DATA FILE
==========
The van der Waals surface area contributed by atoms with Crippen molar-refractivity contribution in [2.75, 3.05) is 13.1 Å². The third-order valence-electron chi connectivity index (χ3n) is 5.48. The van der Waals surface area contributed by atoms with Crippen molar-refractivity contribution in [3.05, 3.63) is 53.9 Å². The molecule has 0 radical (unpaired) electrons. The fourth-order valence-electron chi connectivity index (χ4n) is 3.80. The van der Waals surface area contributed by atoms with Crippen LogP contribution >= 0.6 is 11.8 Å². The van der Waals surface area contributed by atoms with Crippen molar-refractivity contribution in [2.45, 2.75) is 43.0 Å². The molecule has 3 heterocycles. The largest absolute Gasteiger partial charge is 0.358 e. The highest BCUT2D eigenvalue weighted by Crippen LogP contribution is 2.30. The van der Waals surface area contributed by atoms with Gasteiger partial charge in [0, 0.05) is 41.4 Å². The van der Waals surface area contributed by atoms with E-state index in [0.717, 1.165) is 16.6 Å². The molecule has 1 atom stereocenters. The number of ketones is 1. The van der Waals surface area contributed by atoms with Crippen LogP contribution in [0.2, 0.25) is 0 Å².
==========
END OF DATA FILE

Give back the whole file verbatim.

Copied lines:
The van der Waals surface area contributed by atoms with Crippen molar-refractivity contribution in [2.75, 3.05) is 13.1 Å². The third-order valence-electron chi connectivity index (χ3n) is 5.48. The van der Waals surface area contributed by atoms with Crippen molar-refractivity contribution in [3.05, 3.63) is 53.9 Å². The molecule has 0 radical (unpaired) electrons. The fourth-order valence-electron chi connectivity index (χ4n) is 3.80. The van der Waals surface area contributed by atoms with Crippen LogP contribution >= 0.6 is 11.8 Å². The van der Waals surface area contributed by atoms with Crippen molar-refractivity contribution in [2.45, 2.75) is 43.0 Å². The molecule has 3 heterocycles. The largest absolute Gasteiger partial charge is 0.358 e. The highest BCUT2D eigenvalue weighted by Crippen LogP contribution is 2.30. The van der Waals surface area contributed by atoms with Gasteiger partial charge in [0, 0.05) is 41.4 Å². The van der Waals surface area contributed by atoms with E-state index in [0.717, 1.165) is 16.6 Å². The molecule has 1 atom stereocenters. The number of ketones is 1. The van der Waals surface area contributed by atoms with Crippen LogP contribution in [0.2, 0.25) is 0 Å².